What the writing system says remains a mystery, it’s thought that the examples found to date have something to do with the area’s early funeral culture and burial rites. Of the 75 samples of the mysterious writing system found, 16 are on display at the Southwest Script Museum in Almodovar, Portugal.
The Phaistos Disc & the Arkalochori Axe
(Image: C messier; the mysterious Phaistos Disc)
The Phaistos Disc is a mysterious artifact recovered from Crete in 1908, covered in symbols that no one has yet been able to translate. The clay disc is thought to date back to around 1700 BC, and even though it’s relatively small at six inches across, it contains 45 different signs repeated over 242 images. Educated guesses have identified what some of them are, but no one has been able to figure out where to begin when it comes to actually reading the piece.
(Image: C messier; the Arkalochori Axe)
While the writing system is completely undeciphered so far, there could be another example of it – the Arkalochori Axe. Both are held by the Heraklion Archaeological Museum, and a mapping of the axe’s symbols seems to indicate that 13 of them are also found on the Phaistos Disc. While some scholars think the symbols might belong to an undeciphered writing system called Linear A, which was used by the Minoan civilization and gave rise to Linear B – there’s still considerable disagreement on precisely which language grouping the symbols belong to.
The Cascajal Block
(Image: Michael Everson; the Cascajal block’s undeciphered writing system)
Discovered in the early 1990s by construction workers near Veracruz, Mexico, the Cascajal block wasn’t studied in detail until 2006. It was only then that it was identified as the oldest writing sample ever found in the Americas, and its meaning remains a mystery.
Researchers have determined that the symbols carved into the tablet are an actual language, rather than just a series of random images. Of the 28 different glyphs, most are repeated in a pattern similar to that of an alphabet. Signs of syntax patterns and repetition suggest that the glyphs represent the writing system of the Olmecs, the oldest complex, structured society in Mexico. The Cascajal block was dated to around 900 BC, putting it right in the middle of the time frame of the Olmec civilization.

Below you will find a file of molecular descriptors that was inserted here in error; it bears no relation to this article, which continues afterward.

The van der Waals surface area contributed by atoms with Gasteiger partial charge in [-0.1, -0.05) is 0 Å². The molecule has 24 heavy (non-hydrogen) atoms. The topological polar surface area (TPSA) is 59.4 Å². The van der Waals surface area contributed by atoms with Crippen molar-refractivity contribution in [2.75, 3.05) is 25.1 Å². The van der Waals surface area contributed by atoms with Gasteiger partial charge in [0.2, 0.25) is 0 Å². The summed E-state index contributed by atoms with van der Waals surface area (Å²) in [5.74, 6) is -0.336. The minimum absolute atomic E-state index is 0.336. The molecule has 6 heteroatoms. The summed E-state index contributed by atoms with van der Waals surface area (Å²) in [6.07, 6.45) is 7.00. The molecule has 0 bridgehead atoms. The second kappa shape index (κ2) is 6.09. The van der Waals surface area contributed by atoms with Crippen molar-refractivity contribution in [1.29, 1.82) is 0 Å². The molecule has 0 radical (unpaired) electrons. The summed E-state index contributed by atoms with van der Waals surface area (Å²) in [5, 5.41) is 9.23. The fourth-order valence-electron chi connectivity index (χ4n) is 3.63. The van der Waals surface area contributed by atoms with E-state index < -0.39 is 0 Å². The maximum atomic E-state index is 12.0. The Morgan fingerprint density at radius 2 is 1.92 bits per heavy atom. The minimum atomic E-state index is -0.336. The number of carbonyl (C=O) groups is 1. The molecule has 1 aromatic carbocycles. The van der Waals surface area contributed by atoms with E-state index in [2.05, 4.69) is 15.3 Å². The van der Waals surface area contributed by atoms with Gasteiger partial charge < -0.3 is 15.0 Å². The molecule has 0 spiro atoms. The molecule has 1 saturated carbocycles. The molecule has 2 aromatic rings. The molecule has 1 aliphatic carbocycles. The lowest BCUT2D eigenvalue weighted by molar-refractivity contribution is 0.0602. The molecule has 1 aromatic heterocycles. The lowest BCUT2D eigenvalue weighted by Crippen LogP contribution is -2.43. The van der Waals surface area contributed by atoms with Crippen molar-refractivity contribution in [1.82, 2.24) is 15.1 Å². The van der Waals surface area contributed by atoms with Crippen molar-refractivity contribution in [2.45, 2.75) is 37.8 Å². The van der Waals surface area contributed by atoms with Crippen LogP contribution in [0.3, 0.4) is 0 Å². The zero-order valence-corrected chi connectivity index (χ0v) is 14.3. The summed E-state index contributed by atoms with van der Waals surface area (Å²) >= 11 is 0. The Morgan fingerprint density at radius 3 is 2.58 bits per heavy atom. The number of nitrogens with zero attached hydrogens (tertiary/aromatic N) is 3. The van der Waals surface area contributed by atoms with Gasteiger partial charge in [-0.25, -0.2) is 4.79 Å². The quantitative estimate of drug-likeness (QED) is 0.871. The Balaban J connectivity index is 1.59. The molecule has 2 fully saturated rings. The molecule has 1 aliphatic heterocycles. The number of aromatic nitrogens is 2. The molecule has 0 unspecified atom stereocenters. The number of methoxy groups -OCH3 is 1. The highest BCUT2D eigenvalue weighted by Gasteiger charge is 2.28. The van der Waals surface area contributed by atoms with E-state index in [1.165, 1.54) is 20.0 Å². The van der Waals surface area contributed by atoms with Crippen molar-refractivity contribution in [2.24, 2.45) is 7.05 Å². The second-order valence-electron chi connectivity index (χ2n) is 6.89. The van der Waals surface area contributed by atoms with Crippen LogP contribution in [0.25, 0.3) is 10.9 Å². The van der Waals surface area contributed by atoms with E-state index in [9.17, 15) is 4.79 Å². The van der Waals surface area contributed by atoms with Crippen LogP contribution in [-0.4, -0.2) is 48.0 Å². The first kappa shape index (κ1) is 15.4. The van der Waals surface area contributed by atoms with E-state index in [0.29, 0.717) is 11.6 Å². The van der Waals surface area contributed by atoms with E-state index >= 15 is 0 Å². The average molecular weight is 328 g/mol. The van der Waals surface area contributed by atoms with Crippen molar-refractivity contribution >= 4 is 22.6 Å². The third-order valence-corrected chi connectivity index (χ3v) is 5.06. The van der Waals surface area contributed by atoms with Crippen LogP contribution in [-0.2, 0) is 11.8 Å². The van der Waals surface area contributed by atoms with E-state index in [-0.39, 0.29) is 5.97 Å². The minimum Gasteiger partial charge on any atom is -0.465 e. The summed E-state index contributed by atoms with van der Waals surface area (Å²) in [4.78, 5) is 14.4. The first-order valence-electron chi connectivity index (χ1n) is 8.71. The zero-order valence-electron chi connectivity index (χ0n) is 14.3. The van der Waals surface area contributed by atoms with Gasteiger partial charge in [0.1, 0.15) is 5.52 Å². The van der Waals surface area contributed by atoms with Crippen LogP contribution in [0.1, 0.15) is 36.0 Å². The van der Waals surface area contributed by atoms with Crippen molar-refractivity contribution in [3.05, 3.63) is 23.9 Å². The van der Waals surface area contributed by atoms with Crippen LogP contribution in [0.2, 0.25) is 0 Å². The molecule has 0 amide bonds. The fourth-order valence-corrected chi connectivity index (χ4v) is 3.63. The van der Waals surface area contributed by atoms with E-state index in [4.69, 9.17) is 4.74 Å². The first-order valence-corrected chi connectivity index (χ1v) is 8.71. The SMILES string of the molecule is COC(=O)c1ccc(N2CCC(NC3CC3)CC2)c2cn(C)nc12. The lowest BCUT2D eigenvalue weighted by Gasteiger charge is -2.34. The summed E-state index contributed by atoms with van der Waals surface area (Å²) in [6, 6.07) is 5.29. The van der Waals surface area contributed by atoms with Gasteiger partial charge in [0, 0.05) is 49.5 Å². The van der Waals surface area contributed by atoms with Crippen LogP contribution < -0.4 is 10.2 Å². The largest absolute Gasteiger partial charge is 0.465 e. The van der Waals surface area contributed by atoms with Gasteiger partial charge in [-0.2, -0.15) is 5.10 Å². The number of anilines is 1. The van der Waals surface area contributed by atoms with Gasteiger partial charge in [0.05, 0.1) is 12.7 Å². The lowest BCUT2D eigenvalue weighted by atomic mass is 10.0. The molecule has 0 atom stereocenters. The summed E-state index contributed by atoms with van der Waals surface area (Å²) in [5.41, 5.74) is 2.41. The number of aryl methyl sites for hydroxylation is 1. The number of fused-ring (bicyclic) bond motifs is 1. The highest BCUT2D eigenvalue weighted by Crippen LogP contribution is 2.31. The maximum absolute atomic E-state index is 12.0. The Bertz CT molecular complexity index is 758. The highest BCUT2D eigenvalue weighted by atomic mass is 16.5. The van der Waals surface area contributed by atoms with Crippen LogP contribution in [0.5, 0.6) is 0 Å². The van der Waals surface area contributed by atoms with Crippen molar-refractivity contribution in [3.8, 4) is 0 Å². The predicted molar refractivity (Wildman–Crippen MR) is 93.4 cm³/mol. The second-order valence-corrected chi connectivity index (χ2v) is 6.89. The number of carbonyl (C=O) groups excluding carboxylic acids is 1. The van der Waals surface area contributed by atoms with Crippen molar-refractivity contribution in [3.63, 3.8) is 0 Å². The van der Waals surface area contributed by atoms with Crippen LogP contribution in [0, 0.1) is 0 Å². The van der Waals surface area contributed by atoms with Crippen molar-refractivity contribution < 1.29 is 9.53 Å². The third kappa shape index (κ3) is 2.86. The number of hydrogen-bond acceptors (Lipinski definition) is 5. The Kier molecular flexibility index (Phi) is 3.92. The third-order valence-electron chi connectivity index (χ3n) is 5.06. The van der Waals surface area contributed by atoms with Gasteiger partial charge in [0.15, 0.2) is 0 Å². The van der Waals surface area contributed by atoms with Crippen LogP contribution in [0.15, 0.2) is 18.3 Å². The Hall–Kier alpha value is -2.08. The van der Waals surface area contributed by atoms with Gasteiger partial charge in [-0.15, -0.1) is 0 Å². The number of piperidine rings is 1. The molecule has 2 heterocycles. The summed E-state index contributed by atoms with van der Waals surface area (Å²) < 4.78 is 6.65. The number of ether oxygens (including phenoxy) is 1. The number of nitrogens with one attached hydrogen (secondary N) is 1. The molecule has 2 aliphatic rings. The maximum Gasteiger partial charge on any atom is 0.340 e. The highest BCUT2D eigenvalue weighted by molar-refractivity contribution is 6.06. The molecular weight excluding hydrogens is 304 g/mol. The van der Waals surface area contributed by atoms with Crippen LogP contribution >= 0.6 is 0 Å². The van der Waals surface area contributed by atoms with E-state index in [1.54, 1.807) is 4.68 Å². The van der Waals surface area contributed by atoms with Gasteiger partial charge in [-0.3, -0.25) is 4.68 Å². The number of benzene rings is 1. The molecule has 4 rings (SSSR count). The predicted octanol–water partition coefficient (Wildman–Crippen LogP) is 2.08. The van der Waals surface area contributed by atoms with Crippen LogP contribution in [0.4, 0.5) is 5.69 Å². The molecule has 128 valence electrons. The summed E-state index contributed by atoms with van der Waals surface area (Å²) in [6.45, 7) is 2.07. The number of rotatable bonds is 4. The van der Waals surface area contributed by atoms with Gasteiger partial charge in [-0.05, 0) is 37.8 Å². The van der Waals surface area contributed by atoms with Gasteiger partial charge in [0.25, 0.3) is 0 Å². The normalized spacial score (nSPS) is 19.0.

Even though the writing system hasn’t been deciphered, the tablet has helped shine a light onto this fascinating ancient American civilization. The surface of the stone was worn away, suggesting that tablets were used again and again, their symbols sanded down. Its small size makes it unlikely that the Cascajal block was attached to a monument or displayed in public. It was more likely a private piece. Just what it says, though, will likely remain a mystery until more examples of the writing system are uncovered.
(Image: Maunus; Isthmian script on ancient Mesoamerican stela)
In use between about 500 BC and 500 AD (although those dates are up for as much debate as the other theories about this ancient writing system), Isthmian script has been found on a small number of texts on Mexico’s Isthmus of Tehuantepec. Archaeologists believed the ancient Mesoamerican writing system is similar to that used by the Maya, and generally agree that two sets of characters exist within the language. One set is used to depict entire words, while the other represents individual syllables.